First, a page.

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Thursday Midday Links: The ghost writing dilemma

Ghost writing has been a long tradition in modern publishing. Ghost writing is essentially hiring an author to write something that is published under a different name, usually a more recognizable name. For instance, the Nancy Drew and Hardy Boys’ stories were ghost written by various individuals. Celebrity memoirs are ghost written. In young adult books, there are book packagers like Alloy who partner with a publisher to put out a product and sometimes there might be only one author. The Sisterhood of the Traveling Pants is one of the most successful packaged series out there but Alloy is responsible for Gossip Girls and Sweet Valley High as well. This Observer article is a fascinating look into Alloy and book packaging.

Another Alloy package is the Vampire Diaries written by someone called L.J. Smith. At the center of the series is a love triangle between Elena and two brothers, Stefan and Damon. I don’t know Ms. Smith’s real name but the LJ Smith moniker is apparently owned by Alloy as is the series. The Vampire Diaries has been made into a TV series and all the parties involved, except for the author writing the series, appears to want to make the series more focused on Elena and Stefan instead of Elena and Damon. The ‘ship between Elena and Damon was important to the author and apparently she was unwilling to move the focus to Elena and Stefan so she will no longer be the author of the Vampire Diaries. I’m assuming that the move toward Elena and Stefan is because that is what the powers that be behind the series believes that is what the majority of the viewership/readership wants, after all, TPTB want to make money more than anything.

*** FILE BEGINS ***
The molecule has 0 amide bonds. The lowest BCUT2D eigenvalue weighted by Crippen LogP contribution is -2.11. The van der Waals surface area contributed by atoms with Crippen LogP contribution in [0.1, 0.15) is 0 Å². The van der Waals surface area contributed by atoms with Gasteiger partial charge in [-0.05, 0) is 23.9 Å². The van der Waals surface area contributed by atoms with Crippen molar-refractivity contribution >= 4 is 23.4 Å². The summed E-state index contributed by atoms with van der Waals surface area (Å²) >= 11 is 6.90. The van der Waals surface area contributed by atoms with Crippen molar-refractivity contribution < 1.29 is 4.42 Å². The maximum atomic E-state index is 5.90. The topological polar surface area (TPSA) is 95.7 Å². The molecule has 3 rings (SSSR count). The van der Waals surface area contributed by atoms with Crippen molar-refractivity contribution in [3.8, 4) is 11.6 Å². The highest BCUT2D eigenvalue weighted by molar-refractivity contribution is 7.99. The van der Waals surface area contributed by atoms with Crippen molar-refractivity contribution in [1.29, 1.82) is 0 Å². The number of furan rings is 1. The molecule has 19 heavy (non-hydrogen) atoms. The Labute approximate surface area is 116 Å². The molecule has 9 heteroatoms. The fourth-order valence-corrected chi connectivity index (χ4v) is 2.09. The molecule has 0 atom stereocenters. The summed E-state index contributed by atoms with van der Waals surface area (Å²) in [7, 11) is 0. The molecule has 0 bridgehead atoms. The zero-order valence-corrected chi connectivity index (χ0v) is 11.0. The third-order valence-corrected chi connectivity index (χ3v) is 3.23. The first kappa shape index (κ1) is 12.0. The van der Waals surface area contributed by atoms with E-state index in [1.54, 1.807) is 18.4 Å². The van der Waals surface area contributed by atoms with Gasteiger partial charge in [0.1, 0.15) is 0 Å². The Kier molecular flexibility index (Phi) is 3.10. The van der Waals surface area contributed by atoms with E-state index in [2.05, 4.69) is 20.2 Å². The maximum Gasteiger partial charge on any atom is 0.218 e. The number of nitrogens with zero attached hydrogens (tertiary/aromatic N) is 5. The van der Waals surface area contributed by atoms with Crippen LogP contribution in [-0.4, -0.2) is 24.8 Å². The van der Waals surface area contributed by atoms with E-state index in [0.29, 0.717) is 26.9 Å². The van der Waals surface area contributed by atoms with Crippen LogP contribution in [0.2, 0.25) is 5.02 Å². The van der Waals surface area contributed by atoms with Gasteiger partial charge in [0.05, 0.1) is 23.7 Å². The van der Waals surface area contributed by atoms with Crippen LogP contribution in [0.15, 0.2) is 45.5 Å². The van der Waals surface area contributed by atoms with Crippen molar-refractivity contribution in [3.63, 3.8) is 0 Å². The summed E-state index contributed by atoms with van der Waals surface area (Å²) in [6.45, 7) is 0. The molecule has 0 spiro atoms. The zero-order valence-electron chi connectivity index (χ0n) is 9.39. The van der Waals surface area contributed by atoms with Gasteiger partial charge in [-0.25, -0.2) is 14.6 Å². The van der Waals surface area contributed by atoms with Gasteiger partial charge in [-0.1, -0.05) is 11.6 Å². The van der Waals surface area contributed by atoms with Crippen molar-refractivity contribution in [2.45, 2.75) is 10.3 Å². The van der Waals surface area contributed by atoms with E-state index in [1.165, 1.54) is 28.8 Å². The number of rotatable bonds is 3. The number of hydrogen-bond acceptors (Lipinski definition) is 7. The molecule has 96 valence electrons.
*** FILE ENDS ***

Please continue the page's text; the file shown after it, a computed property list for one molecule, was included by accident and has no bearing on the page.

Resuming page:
Smith is said to be deeply saddened by these changes but that is the plight of the ghostwriter or author for hire.

Which brings me to this.

According to Kristin Nelson, an agent, Macmillan is attempting to gain the derivative rights to works in a standard publishing contract.

In the new Macmillan contract is clause 6. (b) Copyright on Derivative Works. To state bluntly, this clause gives the Publisher the right to create "derivative works" based on the work they are buying from the author. And to add insult to injury, the publisher owns the copyright to any of these "new works."

Nelson goes on to state that “this is actually in direct contradiction to US copyright law and can't be legally enforce but hey, what do I know.”